Marijuana in Minnesota

Leech Lake Band of Ojibwe formalizes adult-use recreational cannabis on its tribal lands

A man points to a point on a map.
LeRoy Fairbanks is the District III Representative of the Leech Lake Band.
Monika Lawrence for MPR News

Updated: 5 p.m. Friday, Sept. 1 | Posted: 6:11 p.m., Aug. 31

The Leech Lake Band of Ojibwe has formalized adult-use recreational cannabis on its tribal lands, while taking a step toward opening dispensaries as other tribal nations have done. 

An ordinance passed by Leech Lake’s business council Thursday creates a regulatory framework for the sale and consumption of cannabis and cannabis products on its northern Minnesota lands, LeRoy Fairbanks, a district representative of the Leech Lake Band of Ojibwe told MPR News. 

Leech Lake Chairman Faron Jackson, Sr. said the band could begin operating a dispensary by the end of the year, with possibly as many as three dispensaries open to band members and non-band members alike.

“We have a couple of preliminary spots [on Leech Lake lands] that we’ve been thinking about. That’s still up in the air,” Jackson said.  

The new regulatory framework is intended to allow Leech Lake to move forward while at the same time giving the council the ability to amend as needed.

Jackson says he has taken policy direction from Leech Lake’s elders and military veterans.

“They have been purchasing hemp oil at Walmart and Target, and they use a little bit of that in their own homes even before cannabis was legalized on tribal lands,” says Jackson. “And it has some good medical benefits for them, helping them with their post-traumatic stress or anxiety and things of that nature.”

He says he is also carefully listening to band members who he says remain “apprehensive.”

Just prior to Minnesota legalizing adult-use recreational cannabis on Aug. 1, Leech Lake announced that Minnesota state law would effectively legalize adult-use recreational cannabis within the boundaries of Leech Lake reservation.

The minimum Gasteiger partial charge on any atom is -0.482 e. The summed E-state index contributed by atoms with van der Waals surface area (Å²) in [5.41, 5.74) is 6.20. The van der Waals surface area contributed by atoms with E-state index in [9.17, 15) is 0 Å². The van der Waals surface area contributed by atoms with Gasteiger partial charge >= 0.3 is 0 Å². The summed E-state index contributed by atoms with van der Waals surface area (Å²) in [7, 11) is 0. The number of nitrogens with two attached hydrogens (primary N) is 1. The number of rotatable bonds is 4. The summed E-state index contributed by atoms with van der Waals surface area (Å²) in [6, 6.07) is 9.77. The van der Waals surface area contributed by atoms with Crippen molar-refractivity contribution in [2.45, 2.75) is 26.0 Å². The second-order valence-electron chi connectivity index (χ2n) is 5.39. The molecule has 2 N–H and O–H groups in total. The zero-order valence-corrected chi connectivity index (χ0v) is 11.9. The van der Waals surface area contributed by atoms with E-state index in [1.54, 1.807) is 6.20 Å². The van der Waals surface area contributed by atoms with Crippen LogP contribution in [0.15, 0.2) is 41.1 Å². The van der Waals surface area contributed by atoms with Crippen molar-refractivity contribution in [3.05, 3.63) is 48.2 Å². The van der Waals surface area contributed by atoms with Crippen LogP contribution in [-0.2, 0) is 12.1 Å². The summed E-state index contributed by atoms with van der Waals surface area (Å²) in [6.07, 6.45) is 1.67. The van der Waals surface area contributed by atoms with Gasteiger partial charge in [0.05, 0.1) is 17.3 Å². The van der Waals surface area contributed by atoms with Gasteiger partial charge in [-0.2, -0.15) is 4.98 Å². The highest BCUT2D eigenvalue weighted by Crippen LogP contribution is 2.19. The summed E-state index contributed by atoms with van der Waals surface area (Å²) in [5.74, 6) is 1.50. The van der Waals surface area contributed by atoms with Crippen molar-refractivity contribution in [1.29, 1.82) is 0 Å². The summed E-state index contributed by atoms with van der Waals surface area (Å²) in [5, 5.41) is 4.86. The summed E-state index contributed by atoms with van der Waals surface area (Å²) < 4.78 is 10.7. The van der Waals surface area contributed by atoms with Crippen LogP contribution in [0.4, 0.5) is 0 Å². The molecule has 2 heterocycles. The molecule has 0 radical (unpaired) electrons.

Unlike Red Lake Nation, an Ojibwe community just to the north, Leech Lake doesn’t enforce a separate set of criminal prohibitory laws on its lands. Leech Lake tribal police and county sheriffs enforce Minnesota’s criminal laws across the reservation. Leech Lake does exercise civil authority over their lands, such as regulating cannabis.

Like Red Lake and White Earth Nation which started selling about a month ago, Leech Lake could begin marketing cannabis products months before non-tribal dispensaries, which must be licensed by the state.

Leech Lake Legal Director Christopher Murray says in addition to allowing the band to operate dispensaries, they want to encourage entrepreneurship among Leech Lake band members. The new ordinance creates a cannabis commission to license businesses and regulate sales.

“The point of doing it in this way in setting up a robust infrastructure is to mature that regulatory body,” said Murray. “The eventual goal would be to open up entrepreneurship for band members across the reservation.”

Murray says the idea came from Leech Lake citizens who commented on the draft of the ordinance this past August.

“While there was support for moving forward with band-owned retail at this time, a large amount of the comments focused on allowing band members to develop their own businesses, and a lot of that was focused on cultivation.”

Murray says the state’s explicit respect for tribal sovereignty has meant that Leech Lake will chart its own course on how best to support its members.

“I think its really allowed the opportunity to take this approach and see how the community wants to proceed rather than having a top-down approach.” 

Correction: The above story clarifies an earlier version on the effect of Leech Lake leaders’ actions regarding adult cannabis use.

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